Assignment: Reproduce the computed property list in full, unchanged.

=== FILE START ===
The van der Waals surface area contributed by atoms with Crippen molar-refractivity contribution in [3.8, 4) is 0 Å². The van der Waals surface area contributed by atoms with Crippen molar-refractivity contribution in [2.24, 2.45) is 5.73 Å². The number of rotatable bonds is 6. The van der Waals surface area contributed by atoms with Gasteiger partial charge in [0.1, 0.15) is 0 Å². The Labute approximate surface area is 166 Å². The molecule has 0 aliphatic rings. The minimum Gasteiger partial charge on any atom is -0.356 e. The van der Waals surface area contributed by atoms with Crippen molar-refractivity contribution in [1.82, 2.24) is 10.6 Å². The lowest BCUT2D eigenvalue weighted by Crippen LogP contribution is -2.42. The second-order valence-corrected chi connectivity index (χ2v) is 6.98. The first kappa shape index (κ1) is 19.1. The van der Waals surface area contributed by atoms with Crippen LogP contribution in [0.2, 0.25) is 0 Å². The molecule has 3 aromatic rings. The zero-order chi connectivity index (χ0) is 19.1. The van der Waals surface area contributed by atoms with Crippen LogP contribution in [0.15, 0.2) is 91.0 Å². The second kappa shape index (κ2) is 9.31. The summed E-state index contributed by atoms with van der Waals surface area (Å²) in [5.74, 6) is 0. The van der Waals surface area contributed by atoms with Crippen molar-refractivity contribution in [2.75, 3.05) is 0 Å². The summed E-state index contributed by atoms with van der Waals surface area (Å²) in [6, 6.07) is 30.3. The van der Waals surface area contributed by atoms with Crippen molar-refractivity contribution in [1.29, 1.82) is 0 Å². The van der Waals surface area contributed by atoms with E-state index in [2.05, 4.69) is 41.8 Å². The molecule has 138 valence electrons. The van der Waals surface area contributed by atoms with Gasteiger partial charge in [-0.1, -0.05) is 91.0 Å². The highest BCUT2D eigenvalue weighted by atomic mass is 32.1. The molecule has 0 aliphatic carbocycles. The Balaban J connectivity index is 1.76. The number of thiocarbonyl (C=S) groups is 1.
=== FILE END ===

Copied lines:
The van der Waals surface area contributed by atoms with Crippen molar-refractivity contribution in [3.8, 4) is 0 Å². The van der Waals surface area contributed by atoms with Crippen molar-refractivity contribution in [2.24, 2.45) is 5.73 Å². The number of rotatable bonds is 6. The van der Waals surface area contributed by atoms with Gasteiger partial charge in [0.1, 0.15) is 0 Å². The Labute approximate surface area is 166 Å². The molecule has 0 aliphatic rings. The minimum Gasteiger partial charge on any atom is -0.356 e. The van der Waals surface area contributed by atoms with Crippen molar-refractivity contribution in [1.82, 2.24) is 10.6 Å². The lowest BCUT2D eigenvalue weighted by Crippen LogP contribution is -2.42. The second-order valence-corrected chi connectivity index (χ2v) is 6.98. The first kappa shape index (κ1) is 19.1. The van der Waals surface area contributed by atoms with Crippen LogP contribution in [0.2, 0.25) is 0 Å². The molecule has 3 aromatic rings. The zero-order chi connectivity index (χ0) is 19.1. The van der Waals surface area contributed by atoms with Crippen LogP contribution in [0.15, 0.2) is 91.0 Å². The second kappa shape index (κ2) is 9.31. The summed E-state index contributed by atoms with van der Waals surface area (Å²) in [5.74, 6) is 0. The van der Waals surface area contributed by atoms with Crippen molar-refractivity contribution in [2.75, 3.05) is 0 Å². The summed E-state index contributed by atoms with van der Waals surface area (Å²) in [6, 6.07) is 30.3. The van der Waals surface area contributed by atoms with Crippen molar-refractivity contribution in [1.29, 1.82) is 0 Å². The van der Waals surface area contributed by atoms with E-state index in [2.05, 4.69) is 41.8 Å². The molecule has 138 valence electrons. The van der Waals surface area contributed by atoms with Gasteiger partial charge in [-0.1, -0.05) is 91.0 Å². The highest BCUT2D eigenvalue weighted by atomic mass is 32.1. The molecule has 0 aliphatic carbocycles. The Balaban J connectivity index is 1.76. The number of thiocarbonyl (C=S) groups is 1.